Editor’s Note: Students are not only launching rockets, they are
launching careers in science and engineering — thanks to a NASA program
called the Student Launch Initiative.

If engineering is the art of applying science and math to experience,
judgment and common sense, then students on rocket teams at three
Huntsville, Ala., area high schools and those from a two-university team
can definitely call themselves engineers.

During the past year, the student teams have designed, built and launched
rockets – and developed science payloads – as part of NASA’s Student
Launch Initiative, sponsored by the agency’s Marshall Space Flight Center
in Huntsville. They’ve also developed Web sites, learned how to budget –
including how to present financial proposals to NASA engineers and
community leaders – and gained problem-solving and leadership skills.

“Finals” for the student teams came this spring when they headed to the
launch pad to demonstrate to NASA engineers and scientists that they could
successfully build vehicles capable of being launched, recovered and

“The Student Launch Initiative transcends classroom learning,” says Becky
Ciliax, a teacher and rocket team sponsor at Johnson High School. “It
allows 12ents to apply creativity to hands-on technology. You don’t get
that in a regular class.”

Inspired by a high school rocketry program in Fredericksburg, Texas, the
Marshall Center’s Student Launch Initiative is an educational activity
that aims to motivate students to pursue careers in science, math and
engineering – while giving them practical, hands-on aerospace experience.

“Our Student Launch Initiative proves that when students are given a
chance to excel, they’ll step up to the challenge – a trait we need in
tomorrow’s leaders,” said Marshall Center Director Art Stephenson.

The high school program kicked off last spring when students from Johnson
High School, the Randolph School and Sparkman High School accepted NASA’s
challenge by submitting proposals to team with Marshall engineers to build
reusable rockets and launch science payloads. The educational program
marked a key milestone in October 2001, when the teams first launched
their rockets and payloads at a U.S. Army test range on Redstone Arsenal.

This spring the Student Launch Initiative culminated with a series of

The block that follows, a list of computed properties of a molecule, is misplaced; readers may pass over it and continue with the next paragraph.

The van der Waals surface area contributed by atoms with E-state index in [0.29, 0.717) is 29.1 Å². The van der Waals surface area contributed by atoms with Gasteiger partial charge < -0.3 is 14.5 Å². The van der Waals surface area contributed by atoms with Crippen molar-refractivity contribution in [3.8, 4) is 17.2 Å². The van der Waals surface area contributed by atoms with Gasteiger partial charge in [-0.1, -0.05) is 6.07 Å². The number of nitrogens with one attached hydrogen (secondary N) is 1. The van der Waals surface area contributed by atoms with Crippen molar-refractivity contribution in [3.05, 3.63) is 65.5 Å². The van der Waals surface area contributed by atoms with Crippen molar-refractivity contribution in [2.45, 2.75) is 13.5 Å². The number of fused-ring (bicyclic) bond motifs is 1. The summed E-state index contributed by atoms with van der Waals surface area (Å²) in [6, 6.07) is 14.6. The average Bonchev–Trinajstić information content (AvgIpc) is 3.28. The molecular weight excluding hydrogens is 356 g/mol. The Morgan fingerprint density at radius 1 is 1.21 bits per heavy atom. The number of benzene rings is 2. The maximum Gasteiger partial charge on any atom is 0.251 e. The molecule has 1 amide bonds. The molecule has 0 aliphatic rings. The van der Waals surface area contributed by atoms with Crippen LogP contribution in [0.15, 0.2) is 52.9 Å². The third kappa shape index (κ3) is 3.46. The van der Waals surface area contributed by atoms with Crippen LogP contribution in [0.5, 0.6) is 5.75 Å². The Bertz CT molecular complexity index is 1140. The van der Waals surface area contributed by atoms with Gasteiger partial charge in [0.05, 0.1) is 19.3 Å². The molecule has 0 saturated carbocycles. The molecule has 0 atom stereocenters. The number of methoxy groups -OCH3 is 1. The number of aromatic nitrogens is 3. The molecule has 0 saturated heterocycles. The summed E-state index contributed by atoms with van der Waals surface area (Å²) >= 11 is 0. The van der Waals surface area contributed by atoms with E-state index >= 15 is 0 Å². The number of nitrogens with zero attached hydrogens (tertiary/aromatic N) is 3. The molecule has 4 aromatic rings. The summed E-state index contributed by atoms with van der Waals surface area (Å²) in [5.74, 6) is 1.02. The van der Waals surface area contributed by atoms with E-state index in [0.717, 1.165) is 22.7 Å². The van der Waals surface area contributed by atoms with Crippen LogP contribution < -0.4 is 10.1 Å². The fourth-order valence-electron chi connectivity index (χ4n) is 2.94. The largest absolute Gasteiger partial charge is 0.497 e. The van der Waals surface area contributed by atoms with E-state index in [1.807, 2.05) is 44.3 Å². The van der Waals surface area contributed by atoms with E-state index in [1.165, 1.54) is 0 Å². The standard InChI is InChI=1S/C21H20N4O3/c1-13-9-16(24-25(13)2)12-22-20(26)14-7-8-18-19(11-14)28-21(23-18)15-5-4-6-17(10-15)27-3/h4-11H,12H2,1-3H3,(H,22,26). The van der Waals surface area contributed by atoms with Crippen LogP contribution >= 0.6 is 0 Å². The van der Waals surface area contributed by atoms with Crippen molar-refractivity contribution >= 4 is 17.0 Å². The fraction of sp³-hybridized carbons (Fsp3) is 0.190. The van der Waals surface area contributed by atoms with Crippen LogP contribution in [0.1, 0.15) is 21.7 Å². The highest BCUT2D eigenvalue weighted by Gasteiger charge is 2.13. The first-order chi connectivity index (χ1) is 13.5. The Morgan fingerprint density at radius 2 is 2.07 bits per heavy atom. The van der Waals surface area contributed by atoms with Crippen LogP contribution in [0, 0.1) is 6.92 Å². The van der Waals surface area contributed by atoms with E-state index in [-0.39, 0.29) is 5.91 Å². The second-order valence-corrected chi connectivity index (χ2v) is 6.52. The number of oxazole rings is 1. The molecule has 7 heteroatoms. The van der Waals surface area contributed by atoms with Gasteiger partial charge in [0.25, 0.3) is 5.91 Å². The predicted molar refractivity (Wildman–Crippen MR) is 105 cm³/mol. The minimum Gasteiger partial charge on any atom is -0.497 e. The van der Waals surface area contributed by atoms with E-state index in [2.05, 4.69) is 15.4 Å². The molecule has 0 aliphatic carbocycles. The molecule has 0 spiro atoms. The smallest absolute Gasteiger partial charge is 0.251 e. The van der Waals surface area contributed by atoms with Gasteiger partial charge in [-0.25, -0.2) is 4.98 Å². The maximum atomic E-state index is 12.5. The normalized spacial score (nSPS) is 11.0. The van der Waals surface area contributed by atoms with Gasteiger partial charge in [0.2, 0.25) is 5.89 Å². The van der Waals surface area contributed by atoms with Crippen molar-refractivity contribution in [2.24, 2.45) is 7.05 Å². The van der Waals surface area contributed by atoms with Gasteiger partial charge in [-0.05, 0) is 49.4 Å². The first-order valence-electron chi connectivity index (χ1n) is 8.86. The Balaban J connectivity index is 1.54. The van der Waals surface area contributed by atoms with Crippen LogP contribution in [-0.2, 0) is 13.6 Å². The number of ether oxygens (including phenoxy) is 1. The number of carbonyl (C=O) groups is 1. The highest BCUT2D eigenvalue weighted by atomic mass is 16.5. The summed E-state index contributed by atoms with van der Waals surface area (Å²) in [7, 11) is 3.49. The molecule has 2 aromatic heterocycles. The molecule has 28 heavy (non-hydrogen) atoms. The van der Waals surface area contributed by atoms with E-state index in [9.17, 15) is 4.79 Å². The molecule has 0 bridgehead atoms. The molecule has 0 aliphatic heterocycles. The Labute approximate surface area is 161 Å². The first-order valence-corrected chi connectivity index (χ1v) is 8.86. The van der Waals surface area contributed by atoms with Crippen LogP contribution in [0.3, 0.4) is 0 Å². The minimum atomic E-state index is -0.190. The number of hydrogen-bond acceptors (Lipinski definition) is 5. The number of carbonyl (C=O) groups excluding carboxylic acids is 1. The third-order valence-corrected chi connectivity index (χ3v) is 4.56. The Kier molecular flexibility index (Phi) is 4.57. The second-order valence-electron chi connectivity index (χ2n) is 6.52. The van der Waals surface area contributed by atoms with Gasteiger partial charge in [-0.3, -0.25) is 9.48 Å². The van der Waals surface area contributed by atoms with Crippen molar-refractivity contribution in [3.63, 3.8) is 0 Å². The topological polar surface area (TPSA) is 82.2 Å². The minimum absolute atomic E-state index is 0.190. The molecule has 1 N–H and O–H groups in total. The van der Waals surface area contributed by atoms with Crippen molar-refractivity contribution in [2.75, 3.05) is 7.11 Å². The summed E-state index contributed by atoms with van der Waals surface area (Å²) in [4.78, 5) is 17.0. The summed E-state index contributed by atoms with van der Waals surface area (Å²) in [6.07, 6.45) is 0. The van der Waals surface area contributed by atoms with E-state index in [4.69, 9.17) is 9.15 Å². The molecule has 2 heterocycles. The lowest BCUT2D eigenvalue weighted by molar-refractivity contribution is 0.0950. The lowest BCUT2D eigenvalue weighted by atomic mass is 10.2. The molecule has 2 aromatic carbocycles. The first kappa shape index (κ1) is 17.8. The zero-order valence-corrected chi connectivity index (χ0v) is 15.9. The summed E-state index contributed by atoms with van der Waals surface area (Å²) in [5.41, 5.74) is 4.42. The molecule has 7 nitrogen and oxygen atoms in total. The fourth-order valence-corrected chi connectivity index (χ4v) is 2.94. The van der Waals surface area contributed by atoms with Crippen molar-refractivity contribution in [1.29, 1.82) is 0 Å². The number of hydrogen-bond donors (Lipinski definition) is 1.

launches, again at an actual test range.

On April 27, students from the three participating high schools went to
the launch pad again — demonstrating the rockets’ reusability and marking
a successful conclusion to their first year effort.

On May 22, students from the University of Alabama in Huntsville (UAH) and
neighboring Alabama A&M launched their rocket and cheered as it soared to
a two-mile altitude, approximately a mile or more higher than the high
school division rockets.

“When NASA proposed this project, I thought, ‘How can I teach this? I
don’t know anything about rockets,'” says Ciliax. “But the best part was I
didn’t’t have to know anything. We learned – together.”

Alabama A& M junior Jimmy Pleasant of Birmingham said the best part of the
Student Launch Initiative has been working with NASA engineers on a
project that could benefit NASA. Pleasant worked on the computer that
recorded flight data from the rocket’s science payload — an experiment
that will measure the amount of hydrogen produced during electroplating
with nickel in a brief period of microgravity that will occur during the
flight. NASA’s Space Shuttle uses nickel-plating on its Main Engines.

“I’ve had the opportunity to get hands-on experience that I know will help
me when I begin my career in computer science,” noted Pleasant. “It’s
been challenging and exciting.”

Johnson High team co-sponsor Melonie Hanson credits the Marshall Center’s
rocket initiative program with helping her students choose careers. “Three
of our students have received four-year scholarships to Alabama
universities — primarily because of their work on this project. And, all
three plan to major in engineering.”

“I thank NASA and the Marshall Center for that opportunity,” says Hanson.
“This program makes a real difference. Every student at our school who
participated in the Student Launch Initiative benefited. In fact, many are
now planning a future in science or the space industry.”

NASA uses its unique resources to support educational excellence, since
education is a key element in NASA’s overall mission. The space agency
participates in education outreach programs through its field centers
around the country.

More information on educational opportunities with the Marshall Center can
be found at:

Information about NASA’s education programs can be found at: